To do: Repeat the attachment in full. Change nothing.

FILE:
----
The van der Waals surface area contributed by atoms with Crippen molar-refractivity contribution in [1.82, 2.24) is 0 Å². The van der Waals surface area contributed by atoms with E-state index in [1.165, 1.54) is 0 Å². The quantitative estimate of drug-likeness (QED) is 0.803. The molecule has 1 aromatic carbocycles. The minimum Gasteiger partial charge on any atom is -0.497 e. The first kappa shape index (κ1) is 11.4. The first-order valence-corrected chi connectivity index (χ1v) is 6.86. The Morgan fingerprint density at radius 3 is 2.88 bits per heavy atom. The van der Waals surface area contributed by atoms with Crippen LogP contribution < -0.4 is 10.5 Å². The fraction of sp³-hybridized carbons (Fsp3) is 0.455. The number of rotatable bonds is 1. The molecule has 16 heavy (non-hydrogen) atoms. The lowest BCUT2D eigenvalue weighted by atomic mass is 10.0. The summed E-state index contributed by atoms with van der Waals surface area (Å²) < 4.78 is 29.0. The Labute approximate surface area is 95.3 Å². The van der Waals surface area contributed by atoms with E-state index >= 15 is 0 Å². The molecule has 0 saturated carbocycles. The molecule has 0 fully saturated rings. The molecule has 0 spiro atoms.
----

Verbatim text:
The van der Waals surface area contributed by atoms with Crippen molar-refractivity contribution in [1.82, 2.24) is 0 Å². The van der Waals surface area contributed by atoms with E-state index in [1.165, 1.54) is 0 Å². The quantitative estimate of drug-likeness (QED) is 0.803. The molecule has 1 aromatic carbocycles. The minimum Gasteiger partial charge on any atom is -0.497 e. The first kappa shape index (κ1) is 11.4. The first-order valence-corrected chi connectivity index (χ1v) is 6.86. The Morgan fingerprint density at radius 3 is 2.88 bits per heavy atom. The van der Waals surface area contributed by atoms with Crippen LogP contribution < -0.4 is 10.5 Å². The fraction of sp³-hybridized carbons (Fsp3) is 0.455. The number of rotatable bonds is 1. The molecule has 16 heavy (non-hydrogen) atoms. The lowest BCUT2D eigenvalue weighted by atomic mass is 10.0. The summed E-state index contributed by atoms with van der Waals surface area (Å²) < 4.78 is 29.0. The Labute approximate surface area is 95.3 Å². The van der Waals surface area contributed by atoms with E-state index >= 15 is 0 Å². The molecule has 0 saturated carbocycles. The molecule has 0 fully saturated rings. The molecule has 0 spiro atoms.